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DAD.info | Family | Health | Drink and young people: how much is too much?

Drink and young people: how much is too much?

Maya Griffiths

Maya Griffiths

Many of us did it when we were young; you hit the pub with your student mates, over-indulge on the alcopops, giggle like a hyena and then either throw up or collapse in a drunken heap. Oh sure, it’s all very funny to recall later, but at what point does the ‘fun’ drinking become a problem?

The role of alcohol for youth

For many young people, drinking is a rite of passage and a regular part of their social lives. Newly allowed to legally drink, the temptation is there to revel in this newfound freedom. It’s almost expected that most late teenagers and people in their early 20s will be recreationally drinking regularly.

However, it’s worth remembering that anyone who regularly drinks is at risk of developing a dependency on alcohol. Alcohol creates a numbing, calming effect on the drinker, and helps them feel more at ease. This effect can become something that certain people become dependent on.

Even though binge drinking is not uncommon in young people, the effects should not be ignored.

What binge drinking does to the body

While binge drinking does not define you as an alcoholic, it’s a habit that can tip you into unsafe health territory, and become a regular behaviour.

Binge drinking can cause:

  • heart palpitations
  • dehydration
  • disorientation
  • depression
  • seizures
  • risk-taking behaviour.

Your body can only process one unit of alcohol per hour, which is one shot of vodka, or half a glass of wine.

How to talk to teens and young people about binge drinking

It’s wise to inform your kids when they begin drinking alcohol of how binges can affect them negatively- otherwise it can all seem like harmless fun.

For all binge drinkers (but particularly females), being intoxicated can leave you vulnerable to a number of risks, including sexual assault, spiked drinks, unprotected sex, physical fights or being injured.

Plus, alcohol poisoning is a life-threatening condition stemming from over-indulging, and causes vomiting, breathing problems, seizures, and choking.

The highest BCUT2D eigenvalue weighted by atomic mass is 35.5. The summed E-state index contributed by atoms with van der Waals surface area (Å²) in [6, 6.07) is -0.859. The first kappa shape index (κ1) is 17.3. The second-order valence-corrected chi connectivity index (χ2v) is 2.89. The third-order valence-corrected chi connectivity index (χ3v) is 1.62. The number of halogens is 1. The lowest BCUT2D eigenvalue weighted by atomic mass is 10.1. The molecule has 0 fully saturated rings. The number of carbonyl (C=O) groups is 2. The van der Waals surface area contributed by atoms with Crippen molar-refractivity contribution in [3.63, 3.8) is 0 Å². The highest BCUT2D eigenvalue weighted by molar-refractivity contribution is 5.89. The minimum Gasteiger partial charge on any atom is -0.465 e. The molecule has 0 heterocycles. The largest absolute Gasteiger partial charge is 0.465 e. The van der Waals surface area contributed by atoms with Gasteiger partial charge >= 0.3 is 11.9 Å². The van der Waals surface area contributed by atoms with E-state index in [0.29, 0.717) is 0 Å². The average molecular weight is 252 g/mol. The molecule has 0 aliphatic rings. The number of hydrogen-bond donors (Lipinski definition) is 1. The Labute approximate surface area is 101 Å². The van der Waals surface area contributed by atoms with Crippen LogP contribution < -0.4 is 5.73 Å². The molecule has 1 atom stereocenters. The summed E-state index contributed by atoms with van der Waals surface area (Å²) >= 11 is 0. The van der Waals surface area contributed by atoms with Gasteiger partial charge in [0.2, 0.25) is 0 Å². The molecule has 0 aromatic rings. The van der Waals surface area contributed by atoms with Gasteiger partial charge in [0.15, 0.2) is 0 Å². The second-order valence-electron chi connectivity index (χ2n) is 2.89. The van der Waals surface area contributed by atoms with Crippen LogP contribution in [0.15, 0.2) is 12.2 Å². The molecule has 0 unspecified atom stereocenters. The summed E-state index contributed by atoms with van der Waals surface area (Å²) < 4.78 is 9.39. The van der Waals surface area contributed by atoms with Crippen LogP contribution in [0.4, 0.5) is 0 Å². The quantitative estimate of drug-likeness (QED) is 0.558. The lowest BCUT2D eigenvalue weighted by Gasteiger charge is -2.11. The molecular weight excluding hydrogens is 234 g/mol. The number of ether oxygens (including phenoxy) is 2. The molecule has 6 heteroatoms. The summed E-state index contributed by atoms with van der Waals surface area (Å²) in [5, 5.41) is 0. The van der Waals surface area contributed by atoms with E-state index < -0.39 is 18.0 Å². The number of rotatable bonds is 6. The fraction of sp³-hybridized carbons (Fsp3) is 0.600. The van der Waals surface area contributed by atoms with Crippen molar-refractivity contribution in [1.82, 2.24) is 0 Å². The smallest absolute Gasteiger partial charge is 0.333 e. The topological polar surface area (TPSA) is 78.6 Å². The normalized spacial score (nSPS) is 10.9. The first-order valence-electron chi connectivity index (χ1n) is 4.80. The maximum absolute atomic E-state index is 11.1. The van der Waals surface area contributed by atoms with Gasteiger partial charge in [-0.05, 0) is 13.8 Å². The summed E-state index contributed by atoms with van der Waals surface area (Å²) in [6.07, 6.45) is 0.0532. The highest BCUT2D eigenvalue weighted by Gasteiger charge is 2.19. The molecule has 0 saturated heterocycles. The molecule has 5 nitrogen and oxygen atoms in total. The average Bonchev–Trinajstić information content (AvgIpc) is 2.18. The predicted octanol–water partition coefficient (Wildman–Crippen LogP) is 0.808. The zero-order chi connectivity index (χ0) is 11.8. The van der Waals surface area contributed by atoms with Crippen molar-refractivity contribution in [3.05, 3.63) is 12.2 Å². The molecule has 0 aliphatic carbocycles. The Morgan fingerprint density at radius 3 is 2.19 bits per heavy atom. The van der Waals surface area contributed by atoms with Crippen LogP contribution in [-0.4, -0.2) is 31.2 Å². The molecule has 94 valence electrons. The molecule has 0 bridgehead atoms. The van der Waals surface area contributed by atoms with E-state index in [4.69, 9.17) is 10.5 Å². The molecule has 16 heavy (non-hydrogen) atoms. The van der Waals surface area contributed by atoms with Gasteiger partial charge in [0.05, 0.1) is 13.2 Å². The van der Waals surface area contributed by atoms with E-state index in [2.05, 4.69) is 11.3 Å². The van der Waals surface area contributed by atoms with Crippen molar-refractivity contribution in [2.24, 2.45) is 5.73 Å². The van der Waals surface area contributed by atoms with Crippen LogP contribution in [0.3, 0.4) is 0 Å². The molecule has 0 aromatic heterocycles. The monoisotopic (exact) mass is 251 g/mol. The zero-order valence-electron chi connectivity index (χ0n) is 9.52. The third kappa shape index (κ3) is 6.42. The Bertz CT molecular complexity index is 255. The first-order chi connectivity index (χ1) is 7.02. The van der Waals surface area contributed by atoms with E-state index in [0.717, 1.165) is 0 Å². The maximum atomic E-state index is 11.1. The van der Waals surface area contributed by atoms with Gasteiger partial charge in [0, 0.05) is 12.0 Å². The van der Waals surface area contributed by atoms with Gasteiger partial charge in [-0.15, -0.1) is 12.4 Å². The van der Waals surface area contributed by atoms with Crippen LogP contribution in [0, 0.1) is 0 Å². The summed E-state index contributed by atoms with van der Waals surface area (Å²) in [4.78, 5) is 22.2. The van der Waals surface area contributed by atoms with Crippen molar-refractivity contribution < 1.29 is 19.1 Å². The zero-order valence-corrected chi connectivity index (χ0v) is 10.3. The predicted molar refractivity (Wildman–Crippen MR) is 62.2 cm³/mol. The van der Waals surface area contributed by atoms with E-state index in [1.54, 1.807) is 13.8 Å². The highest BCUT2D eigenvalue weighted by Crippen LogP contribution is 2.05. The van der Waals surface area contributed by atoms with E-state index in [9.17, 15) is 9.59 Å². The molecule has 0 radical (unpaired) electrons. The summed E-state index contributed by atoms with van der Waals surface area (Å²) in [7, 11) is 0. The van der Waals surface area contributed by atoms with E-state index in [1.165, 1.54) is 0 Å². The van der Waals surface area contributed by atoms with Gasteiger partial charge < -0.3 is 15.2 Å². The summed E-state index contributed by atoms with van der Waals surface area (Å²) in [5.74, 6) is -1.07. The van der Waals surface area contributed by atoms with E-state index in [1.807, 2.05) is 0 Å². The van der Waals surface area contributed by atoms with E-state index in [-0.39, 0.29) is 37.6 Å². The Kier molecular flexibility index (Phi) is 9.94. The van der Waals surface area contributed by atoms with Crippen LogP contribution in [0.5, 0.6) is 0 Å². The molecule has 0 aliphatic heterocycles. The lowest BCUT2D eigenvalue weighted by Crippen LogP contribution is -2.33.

Binge drinking also causes disrupted sleep and problems with concentration, which can cause poor performance at work or while studying.

Furthermore, studies show that those who binge 3 or more times over 2 weeks have some of the symptoms of alcoholism. It can be surprisingly easy to slip into regular heavy drinking and become dependent on it to relax and destress- although the damage it causes far outweigh the benefits.

Informing your child of all of the above risks in a calm way can help them to recognise that making sensible decisions is important for their wellbeing. Make sure that they know you’re open to further discussions about drinking in the future.

If your child comes home drunk

Difficult as it is, save the serious talk about the risks of heavy drinking for when they are sober. Check they are safe and not displaying any of the signs of alcohol poisoning. If they have passed out or are vomiting, you should stay with them to check they are safe.

The next day have a calm talk about the risks of drinking too much, and why they drink. If your child divulges that they do it to keep up with their friends, or to forget their problems, you can discuss these topics and why heavy drinking isn’t the answer.

Sometimes young drinkers fail to realise their limit and make an innocent mistake of having too much. In this case, advise slowing down their consumption over the evening and mixing in some drinks of water to avoid dehydration.

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